Although the coronavirus cases were first reported in China, 2020 has become the year for Chinese capital markets to attract crowds of people as foreign investors rush to buy more than RMB 1 trillion worth of stocks and bonds. In dollar terms, China’s Shanghai and Shenzhen indexes are 13 percentage points higher than the S&P index this year.
Shenzhen’s GEM, which focuses on technology stocks, rose by about 59%, even surpassing the Nasdaq Composite Index. Chinese government bonds also use other sources of income to attract new fans (globally).
The inflow of $150 billion of funds is in sharp contrast to the situation in January, when the Chinese stock market was the first to feel the impact of the epidemic in the world. Investors say that the blowout is likely to continue now. Akintvi, head of Asian sovereign debt business at Aben Standard Investments, said that some people are unwilling to follow the increasing weight of Chinese securities in the global benchmark index, but this year has taught those people a painful lesson, “it is quite painful transactions for investors who are under-held.”
China’s securities market is now extremely attractive to investors due to Beijing’s further opening up of the financial system and taking decisive responses to the epidemic. China’s economy has picked up just as the rest of the world struggles to contain the virus.” On the path to recovery in the post-pandemic era, China is clearly ahead,” said Paul Colwell, head of the portfolio department of Weilai Taoyue Asia Business. “In terms of the way policymakers cope with changes in economic (difficult), monetary and fiscal policies… China is acting at a very different frequency than the rest of the world. “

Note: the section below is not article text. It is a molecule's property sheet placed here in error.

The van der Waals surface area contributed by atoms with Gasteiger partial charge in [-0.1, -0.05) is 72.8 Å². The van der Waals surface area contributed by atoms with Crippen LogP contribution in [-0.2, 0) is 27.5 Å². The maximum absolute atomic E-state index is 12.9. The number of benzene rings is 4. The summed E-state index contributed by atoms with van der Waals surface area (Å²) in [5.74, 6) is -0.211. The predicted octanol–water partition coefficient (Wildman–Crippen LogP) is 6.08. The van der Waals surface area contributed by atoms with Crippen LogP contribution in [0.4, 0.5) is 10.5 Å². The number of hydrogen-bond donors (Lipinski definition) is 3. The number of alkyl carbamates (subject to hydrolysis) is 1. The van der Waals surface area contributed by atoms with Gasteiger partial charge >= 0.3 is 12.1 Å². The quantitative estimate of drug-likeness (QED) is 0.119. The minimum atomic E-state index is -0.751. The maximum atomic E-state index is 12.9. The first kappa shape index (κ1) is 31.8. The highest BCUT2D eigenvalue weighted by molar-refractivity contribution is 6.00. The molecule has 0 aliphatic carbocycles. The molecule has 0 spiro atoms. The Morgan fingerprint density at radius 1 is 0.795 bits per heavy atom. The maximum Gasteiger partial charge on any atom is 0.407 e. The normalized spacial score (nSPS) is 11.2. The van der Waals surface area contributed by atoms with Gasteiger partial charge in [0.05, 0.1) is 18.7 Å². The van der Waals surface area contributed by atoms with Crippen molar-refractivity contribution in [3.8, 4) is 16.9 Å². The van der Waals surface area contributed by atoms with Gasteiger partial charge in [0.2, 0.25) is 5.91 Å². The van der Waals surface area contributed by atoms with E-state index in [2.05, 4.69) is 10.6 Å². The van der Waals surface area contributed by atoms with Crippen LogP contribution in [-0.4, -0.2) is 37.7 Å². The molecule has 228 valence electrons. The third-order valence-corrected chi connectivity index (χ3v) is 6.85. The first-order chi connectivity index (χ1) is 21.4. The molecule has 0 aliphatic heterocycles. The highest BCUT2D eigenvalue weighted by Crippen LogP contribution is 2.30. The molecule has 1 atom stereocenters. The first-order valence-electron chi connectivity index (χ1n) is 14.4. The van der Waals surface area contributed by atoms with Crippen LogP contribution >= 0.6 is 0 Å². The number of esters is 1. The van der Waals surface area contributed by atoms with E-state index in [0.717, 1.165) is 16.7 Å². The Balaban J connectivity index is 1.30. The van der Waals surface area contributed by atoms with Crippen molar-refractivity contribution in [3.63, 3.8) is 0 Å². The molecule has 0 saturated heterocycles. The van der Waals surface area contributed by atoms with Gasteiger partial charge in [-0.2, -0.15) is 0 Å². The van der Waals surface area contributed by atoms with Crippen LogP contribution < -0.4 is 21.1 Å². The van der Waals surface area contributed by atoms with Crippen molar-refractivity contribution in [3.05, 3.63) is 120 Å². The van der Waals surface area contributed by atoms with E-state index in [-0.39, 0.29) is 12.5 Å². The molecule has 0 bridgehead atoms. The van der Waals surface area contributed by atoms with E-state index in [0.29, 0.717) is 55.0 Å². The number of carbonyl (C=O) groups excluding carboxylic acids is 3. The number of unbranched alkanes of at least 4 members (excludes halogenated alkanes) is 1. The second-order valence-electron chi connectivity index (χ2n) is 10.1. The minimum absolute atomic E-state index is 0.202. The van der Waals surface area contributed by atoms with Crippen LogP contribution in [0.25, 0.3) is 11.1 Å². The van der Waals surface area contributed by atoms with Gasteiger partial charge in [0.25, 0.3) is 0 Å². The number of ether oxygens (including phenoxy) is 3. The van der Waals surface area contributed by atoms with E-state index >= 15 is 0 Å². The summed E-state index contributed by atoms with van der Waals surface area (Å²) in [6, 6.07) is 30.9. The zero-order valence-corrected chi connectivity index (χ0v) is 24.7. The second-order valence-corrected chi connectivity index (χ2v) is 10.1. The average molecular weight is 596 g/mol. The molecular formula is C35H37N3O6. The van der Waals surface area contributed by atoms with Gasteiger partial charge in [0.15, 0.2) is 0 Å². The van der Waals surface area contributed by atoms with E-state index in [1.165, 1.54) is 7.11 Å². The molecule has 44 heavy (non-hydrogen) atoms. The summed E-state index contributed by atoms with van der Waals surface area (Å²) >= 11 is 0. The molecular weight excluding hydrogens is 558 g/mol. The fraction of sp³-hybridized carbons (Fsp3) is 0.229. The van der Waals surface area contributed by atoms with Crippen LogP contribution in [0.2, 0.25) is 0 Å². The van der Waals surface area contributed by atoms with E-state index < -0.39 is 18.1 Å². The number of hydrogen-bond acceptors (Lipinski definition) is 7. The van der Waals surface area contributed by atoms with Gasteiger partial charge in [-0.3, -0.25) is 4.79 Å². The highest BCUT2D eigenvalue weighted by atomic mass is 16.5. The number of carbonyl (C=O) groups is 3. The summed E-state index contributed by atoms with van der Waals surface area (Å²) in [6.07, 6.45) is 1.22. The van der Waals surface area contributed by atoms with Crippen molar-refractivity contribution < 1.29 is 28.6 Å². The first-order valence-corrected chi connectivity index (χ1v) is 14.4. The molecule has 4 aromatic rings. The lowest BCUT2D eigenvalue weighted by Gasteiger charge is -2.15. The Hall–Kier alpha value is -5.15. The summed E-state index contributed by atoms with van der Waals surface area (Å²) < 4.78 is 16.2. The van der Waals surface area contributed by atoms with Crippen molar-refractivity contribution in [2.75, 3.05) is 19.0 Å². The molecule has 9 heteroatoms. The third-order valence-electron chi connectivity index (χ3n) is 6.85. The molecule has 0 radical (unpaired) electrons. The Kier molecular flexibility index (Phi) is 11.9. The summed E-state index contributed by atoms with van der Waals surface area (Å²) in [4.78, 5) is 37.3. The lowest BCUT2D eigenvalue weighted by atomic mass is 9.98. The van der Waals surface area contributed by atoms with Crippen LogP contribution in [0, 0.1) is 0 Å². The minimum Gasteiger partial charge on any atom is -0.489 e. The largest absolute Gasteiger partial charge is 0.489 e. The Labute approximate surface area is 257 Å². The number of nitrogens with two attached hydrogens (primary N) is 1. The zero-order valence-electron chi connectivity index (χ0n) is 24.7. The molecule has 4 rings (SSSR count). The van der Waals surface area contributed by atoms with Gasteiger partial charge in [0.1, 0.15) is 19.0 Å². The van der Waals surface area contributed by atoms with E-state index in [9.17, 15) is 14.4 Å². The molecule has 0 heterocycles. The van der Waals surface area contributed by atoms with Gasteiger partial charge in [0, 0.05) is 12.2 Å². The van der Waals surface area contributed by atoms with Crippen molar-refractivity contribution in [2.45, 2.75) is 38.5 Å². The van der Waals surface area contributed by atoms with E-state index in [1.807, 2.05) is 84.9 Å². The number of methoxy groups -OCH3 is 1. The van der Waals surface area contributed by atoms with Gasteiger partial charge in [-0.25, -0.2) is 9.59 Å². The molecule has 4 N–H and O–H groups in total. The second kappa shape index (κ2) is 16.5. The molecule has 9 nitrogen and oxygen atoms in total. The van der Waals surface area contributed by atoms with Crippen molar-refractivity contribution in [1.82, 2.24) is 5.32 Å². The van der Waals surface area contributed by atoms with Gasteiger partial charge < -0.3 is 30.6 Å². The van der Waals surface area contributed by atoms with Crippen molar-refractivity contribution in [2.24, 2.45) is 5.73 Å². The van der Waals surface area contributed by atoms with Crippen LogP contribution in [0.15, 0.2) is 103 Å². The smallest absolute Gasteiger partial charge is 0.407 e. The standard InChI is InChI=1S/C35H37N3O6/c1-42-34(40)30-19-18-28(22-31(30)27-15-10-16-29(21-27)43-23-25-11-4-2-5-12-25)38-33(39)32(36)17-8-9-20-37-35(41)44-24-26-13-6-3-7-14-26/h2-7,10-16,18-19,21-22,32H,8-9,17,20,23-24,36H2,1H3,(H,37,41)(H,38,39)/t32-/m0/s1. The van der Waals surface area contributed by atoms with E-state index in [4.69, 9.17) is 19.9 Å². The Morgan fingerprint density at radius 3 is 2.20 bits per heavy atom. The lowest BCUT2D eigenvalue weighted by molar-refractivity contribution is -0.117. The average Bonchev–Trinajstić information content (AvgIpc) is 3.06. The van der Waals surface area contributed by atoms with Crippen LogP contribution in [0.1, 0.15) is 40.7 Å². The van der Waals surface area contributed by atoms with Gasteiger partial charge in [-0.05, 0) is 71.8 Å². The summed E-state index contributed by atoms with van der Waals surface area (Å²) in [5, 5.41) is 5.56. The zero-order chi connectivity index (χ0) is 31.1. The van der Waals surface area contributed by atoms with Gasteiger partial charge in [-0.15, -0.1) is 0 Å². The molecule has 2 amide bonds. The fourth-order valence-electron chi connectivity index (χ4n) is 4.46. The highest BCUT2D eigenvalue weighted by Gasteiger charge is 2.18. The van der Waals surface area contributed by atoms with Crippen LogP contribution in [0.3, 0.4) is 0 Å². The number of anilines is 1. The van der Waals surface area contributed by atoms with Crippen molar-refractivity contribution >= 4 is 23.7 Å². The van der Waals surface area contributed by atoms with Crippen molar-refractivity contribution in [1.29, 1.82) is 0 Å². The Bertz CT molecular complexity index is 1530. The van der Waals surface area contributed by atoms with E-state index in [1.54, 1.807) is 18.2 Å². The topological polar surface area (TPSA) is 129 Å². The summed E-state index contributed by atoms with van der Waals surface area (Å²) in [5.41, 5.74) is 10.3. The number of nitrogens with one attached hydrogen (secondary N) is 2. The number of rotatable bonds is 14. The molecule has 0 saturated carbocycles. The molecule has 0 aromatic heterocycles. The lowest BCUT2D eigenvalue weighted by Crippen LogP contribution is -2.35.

As China’s growth returns to pre-epidemic levels and local consumption rises, the People’s Bank of China can keep its benchmark interest rate unchanged, while other central banks have significantly cut interest rates or launched bond projects whose yields are squeezed to nearly zero. For global investors seeking returns, this means that China is the only option today.
Goyle, macro strategist at Deutsche Bank, said that foreign investors’ purchase of onshore bonds has boosted a record appreciation of the RMB for six months, and the momentum will be further boosted next year.
Julia Howe, head of macro business in Asia at Schroeder Investment Group, believes that “global investors want to diversify their assets away from the dollar, and their suppressed demand is helping to support the Chinese currency.” The growing confidence in the RMB is also helping to ease investors’ concerns about the Chinese market.
Interest in buying (Chinese securities) further rose after Trump’s defeat laid a calmer U.S.-China relationship (foreground). Some analysts said that the introduction of vaccines worldwide may erode China’s competitive advantage as one of the few normal major export economies. But Bliske, head of UBS Asset Management Asia-Pacific, believes that China is ready for both the favorable and unfavorable conditions brought about by the epidemic, and that global capital flows to China “only accelerate”.